The WGC says that working with its members, which include some of the world's leading gold mining companies, says it believes the principles address the key environmental, social and governance issues for the gold mining sector.
"Issues covered include ethical conduct, safety and health, human rights, labour rights, working with communities, environmental stewardship, the use of water, energy and climate change, supply chain and transparency, engagement and accountability.
"As such, the Responsible Gold Mining Principles are intended to be a credible, comprehensive and widely recognised framework through which gold mining companies can provide confidence that their gold has been produced responsibly," the WGC said.
The first draft of the Responsible Gold Mining Principles was issued for consultation in 2018 and the exposure draft incorporates feedback from a broad range of stakeholders, including governments, civil society, supply chain participants and investors. The WGC is now seeking further input before the final version is published.
Once it is finalised, implementing companies will be expected to disclose their compliance with the Responsible Gold Mining Principles, which will be externally assured.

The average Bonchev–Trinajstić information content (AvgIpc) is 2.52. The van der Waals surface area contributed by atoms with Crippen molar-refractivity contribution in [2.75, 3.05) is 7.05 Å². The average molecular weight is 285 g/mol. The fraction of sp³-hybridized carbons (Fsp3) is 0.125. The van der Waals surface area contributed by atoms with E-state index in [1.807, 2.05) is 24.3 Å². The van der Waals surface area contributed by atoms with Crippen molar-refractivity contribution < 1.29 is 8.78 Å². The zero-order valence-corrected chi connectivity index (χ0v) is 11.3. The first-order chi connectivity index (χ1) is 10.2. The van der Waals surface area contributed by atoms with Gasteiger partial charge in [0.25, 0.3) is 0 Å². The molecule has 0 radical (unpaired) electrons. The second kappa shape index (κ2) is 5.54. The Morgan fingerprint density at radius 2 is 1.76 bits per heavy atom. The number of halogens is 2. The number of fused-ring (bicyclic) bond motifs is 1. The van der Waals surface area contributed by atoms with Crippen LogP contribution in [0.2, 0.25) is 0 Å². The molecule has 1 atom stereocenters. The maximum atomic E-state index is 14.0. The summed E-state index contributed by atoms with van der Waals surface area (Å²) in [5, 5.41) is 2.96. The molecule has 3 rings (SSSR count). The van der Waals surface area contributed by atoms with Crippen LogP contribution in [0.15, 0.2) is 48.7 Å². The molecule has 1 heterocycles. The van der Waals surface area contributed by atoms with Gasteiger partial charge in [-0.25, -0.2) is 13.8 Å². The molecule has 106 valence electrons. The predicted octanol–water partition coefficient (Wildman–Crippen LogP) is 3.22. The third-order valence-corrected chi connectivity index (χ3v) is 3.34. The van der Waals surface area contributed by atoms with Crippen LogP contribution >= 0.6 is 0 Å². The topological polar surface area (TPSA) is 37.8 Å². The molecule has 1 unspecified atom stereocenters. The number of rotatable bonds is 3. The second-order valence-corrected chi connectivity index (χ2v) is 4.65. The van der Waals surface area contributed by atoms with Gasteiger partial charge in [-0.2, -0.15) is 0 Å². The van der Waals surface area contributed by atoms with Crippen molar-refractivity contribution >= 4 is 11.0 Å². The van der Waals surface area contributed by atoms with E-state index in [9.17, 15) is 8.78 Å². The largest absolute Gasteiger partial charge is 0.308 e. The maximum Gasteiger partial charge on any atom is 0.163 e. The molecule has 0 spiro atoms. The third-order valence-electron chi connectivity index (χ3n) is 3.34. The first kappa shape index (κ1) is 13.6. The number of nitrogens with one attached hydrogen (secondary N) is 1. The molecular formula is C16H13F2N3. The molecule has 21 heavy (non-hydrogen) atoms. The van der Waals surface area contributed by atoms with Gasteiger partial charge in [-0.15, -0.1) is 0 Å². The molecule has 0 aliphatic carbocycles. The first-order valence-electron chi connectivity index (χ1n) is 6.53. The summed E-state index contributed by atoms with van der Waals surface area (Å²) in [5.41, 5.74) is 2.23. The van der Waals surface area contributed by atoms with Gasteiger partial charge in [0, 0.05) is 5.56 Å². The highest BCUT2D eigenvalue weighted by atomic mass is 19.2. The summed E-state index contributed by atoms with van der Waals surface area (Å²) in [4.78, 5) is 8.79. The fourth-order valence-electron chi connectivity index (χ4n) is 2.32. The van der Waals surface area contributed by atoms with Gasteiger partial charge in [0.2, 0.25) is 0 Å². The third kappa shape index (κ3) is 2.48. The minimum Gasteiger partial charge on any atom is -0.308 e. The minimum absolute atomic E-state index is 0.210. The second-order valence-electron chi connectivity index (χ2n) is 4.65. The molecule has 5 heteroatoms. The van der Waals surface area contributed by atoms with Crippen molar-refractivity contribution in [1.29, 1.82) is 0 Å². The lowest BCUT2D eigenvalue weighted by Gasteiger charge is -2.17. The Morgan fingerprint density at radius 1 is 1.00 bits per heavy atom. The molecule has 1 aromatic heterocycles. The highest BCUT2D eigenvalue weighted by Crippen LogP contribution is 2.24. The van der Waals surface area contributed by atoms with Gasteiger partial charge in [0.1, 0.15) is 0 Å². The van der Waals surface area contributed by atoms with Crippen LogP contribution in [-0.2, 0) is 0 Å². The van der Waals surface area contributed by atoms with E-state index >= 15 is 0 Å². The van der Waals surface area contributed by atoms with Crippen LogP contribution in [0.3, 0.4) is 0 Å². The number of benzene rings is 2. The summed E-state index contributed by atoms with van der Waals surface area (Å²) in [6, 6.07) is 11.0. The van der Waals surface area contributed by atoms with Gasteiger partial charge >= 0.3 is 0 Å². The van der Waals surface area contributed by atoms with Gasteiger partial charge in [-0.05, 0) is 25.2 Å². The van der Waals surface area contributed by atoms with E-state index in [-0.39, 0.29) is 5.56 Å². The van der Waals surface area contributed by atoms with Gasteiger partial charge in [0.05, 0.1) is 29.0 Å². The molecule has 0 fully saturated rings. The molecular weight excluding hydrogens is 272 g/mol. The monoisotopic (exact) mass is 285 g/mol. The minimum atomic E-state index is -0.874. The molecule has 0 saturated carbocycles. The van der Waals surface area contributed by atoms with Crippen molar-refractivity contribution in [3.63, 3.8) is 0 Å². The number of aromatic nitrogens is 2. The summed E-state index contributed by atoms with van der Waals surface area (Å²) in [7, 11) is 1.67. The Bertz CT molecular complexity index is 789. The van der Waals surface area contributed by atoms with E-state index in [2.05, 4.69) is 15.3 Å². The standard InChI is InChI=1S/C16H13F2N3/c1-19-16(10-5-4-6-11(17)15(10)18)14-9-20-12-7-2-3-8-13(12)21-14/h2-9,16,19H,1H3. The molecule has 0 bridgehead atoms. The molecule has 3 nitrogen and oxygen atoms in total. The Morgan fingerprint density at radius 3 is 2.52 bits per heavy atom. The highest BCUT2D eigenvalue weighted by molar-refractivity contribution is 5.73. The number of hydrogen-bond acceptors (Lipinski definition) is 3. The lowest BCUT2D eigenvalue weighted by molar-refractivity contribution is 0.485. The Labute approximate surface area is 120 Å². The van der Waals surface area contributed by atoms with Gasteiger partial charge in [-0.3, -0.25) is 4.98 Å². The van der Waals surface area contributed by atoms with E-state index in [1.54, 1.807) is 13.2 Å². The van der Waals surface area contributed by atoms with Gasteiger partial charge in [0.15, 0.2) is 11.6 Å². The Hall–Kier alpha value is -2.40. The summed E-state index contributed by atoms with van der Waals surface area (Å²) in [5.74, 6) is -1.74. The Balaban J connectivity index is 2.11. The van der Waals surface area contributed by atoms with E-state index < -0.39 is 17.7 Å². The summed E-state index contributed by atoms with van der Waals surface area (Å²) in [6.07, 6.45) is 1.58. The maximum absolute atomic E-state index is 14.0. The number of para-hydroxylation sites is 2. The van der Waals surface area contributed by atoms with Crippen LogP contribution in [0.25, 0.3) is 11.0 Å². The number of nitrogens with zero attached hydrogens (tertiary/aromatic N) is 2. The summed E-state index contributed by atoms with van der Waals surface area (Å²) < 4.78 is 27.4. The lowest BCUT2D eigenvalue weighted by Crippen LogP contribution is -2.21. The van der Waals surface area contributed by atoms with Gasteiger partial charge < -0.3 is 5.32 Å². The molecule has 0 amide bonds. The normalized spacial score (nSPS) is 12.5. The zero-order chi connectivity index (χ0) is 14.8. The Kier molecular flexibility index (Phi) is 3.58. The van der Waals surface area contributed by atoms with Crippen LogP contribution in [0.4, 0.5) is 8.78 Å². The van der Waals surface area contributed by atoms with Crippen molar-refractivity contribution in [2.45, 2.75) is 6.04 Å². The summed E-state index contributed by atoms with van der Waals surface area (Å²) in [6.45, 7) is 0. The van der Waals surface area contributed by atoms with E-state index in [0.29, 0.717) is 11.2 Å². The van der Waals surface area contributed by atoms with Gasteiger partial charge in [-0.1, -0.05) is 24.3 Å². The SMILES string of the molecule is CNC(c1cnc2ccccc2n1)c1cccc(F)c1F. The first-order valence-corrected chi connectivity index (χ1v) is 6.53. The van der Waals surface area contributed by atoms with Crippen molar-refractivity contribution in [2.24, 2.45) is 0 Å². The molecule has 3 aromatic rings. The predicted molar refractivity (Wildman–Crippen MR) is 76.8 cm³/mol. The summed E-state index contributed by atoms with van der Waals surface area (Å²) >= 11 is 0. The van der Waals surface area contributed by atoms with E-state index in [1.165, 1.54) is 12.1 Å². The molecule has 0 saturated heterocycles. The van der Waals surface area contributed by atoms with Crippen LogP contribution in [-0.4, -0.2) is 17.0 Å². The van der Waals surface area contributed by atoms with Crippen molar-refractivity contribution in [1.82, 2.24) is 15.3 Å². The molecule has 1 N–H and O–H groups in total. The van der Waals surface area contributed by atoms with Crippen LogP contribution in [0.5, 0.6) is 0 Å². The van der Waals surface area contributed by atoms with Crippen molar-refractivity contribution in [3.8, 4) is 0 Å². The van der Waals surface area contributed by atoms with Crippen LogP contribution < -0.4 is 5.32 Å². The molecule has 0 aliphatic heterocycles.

WGC chief financial officer Terry Heymann said the principles were intended to reinforce trust in gold and gold mining by allowing stakeholders to know, with confidence, how their gold has been produced.
"In releasing this exposure draft and the accompanying Assurance Framework, we are seeking further input to ensure that the principles meet this goal and that stakeholders understand how credible independent assurance will be conducted," Heymann said.
The consultation process for both the Responsible Gold Mining Principles and the accompanying assurance framework will run until 26 April and will seek input from a wide range of stakeholders. Feedback can be provided through an online survey or direct engagement.
Overnight, the gold price was fixed at $1290.20 per ounce
The WTI crude oil price was slightly down overnight at $59.30 per barrel.
In softer commodities, cocoa increased $7 per tonne or 0.31% to $2255/t yesterday from the $2248 in the previous trading session, tradingeconomics.com reported. Historically, cocoa reached an all-time high of $4361.58/t in July of 1977 and a record low of $211/t in July of 1965.
Coffee increased 0.10c per pound or 0.11% to 93.95c/lb yesterday from 93.85c/lb in the previous trading session, tradingeconomics.com reported. Historically, coffee reached an all-time high of 339.86c/lb in April of 1977 and a record low of 42.50c/lb in October of 2001.